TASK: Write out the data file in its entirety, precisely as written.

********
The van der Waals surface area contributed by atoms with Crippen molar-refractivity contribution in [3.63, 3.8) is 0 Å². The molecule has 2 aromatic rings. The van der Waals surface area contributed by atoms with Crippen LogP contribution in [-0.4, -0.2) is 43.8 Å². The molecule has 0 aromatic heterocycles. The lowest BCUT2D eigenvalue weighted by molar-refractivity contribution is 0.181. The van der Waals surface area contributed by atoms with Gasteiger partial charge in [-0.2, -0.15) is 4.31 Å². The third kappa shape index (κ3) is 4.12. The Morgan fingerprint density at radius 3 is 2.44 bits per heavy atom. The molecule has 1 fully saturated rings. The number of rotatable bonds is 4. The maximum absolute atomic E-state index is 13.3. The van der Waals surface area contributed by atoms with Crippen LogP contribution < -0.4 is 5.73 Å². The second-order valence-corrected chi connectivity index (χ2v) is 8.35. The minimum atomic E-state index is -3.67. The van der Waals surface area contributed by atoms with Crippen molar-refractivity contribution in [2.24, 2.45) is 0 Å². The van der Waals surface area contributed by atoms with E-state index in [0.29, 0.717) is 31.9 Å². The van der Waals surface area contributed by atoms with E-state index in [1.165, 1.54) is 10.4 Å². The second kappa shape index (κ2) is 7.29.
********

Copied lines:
The van der Waals surface area contributed by atoms with Crippen molar-refractivity contribution in [3.63, 3.8) is 0 Å². The molecule has 2 aromatic rings. The van der Waals surface area contributed by atoms with Crippen LogP contribution in [-0.4, -0.2) is 43.8 Å². The molecule has 0 aromatic heterocycles. The lowest BCUT2D eigenvalue weighted by molar-refractivity contribution is 0.181. The van der Waals surface area contributed by atoms with Gasteiger partial charge in [-0.2, -0.15) is 4.31 Å². The third kappa shape index (κ3) is 4.12. The Morgan fingerprint density at radius 3 is 2.44 bits per heavy atom. The molecule has 1 fully saturated rings. The number of rotatable bonds is 4. The maximum absolute atomic E-state index is 13.3. The van der Waals surface area contributed by atoms with Crippen LogP contribution < -0.4 is 5.73 Å². The second-order valence-corrected chi connectivity index (χ2v) is 8.35. The minimum atomic E-state index is -3.67. The van der Waals surface area contributed by atoms with Crippen molar-refractivity contribution in [2.24, 2.45) is 0 Å². The van der Waals surface area contributed by atoms with E-state index in [0.29, 0.717) is 31.9 Å². The van der Waals surface area contributed by atoms with E-state index in [1.165, 1.54) is 10.4 Å². The second kappa shape index (κ2) is 7.29.